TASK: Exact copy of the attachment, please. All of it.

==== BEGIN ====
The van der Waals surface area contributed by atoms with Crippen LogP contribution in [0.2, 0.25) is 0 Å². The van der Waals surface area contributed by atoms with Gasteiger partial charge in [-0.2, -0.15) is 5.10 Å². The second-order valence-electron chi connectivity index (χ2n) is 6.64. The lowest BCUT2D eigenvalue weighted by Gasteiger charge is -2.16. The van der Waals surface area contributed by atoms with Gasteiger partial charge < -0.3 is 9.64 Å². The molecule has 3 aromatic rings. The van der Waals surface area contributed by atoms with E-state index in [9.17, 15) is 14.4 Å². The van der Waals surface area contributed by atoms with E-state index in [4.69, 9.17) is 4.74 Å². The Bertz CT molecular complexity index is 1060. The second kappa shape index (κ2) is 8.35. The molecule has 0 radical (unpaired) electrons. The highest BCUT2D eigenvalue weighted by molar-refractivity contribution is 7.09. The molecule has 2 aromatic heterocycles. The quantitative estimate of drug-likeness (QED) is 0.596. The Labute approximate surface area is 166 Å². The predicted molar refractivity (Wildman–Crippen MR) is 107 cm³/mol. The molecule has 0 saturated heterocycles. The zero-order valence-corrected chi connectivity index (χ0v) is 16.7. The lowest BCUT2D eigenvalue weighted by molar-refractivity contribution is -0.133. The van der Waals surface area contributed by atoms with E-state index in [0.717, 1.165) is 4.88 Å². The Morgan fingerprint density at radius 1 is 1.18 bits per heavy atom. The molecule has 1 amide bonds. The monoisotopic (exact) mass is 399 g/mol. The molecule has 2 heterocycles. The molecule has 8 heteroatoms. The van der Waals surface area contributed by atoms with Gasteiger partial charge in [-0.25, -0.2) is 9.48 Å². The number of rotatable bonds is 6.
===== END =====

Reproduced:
The van der Waals surface area contributed by atoms with Crippen LogP contribution in [0.2, 0.25) is 0 Å². The van der Waals surface area contributed by atoms with Gasteiger partial charge in [-0.2, -0.15) is 5.10 Å². The second-order valence-electron chi connectivity index (χ2n) is 6.64. The lowest BCUT2D eigenvalue weighted by Gasteiger charge is -2.16. The van der Waals surface area contributed by atoms with Gasteiger partial charge < -0.3 is 9.64 Å². The molecule has 3 aromatic rings. The van der Waals surface area contributed by atoms with E-state index in [9.17, 15) is 14.4 Å². The van der Waals surface area contributed by atoms with E-state index in [4.69, 9.17) is 4.74 Å². The Bertz CT molecular complexity index is 1060. The second kappa shape index (κ2) is 8.35. The molecule has 0 radical (unpaired) electrons. The highest BCUT2D eigenvalue weighted by molar-refractivity contribution is 7.09. The molecule has 2 aromatic heterocycles. The quantitative estimate of drug-likeness (QED) is 0.596. The Labute approximate surface area is 166 Å². The predicted molar refractivity (Wildman–Crippen MR) is 107 cm³/mol. The molecule has 0 saturated heterocycles. The zero-order valence-corrected chi connectivity index (χ0v) is 16.7. The lowest BCUT2D eigenvalue weighted by molar-refractivity contribution is -0.133. The van der Waals surface area contributed by atoms with E-state index in [0.717, 1.165) is 4.88 Å². The Morgan fingerprint density at radius 1 is 1.18 bits per heavy atom. The molecule has 1 amide bonds. The monoisotopic (exact) mass is 399 g/mol. The molecule has 2 heterocycles. The molecule has 8 heteroatoms. The van der Waals surface area contributed by atoms with Gasteiger partial charge in [-0.25, -0.2) is 9.48 Å². The number of rotatable bonds is 6.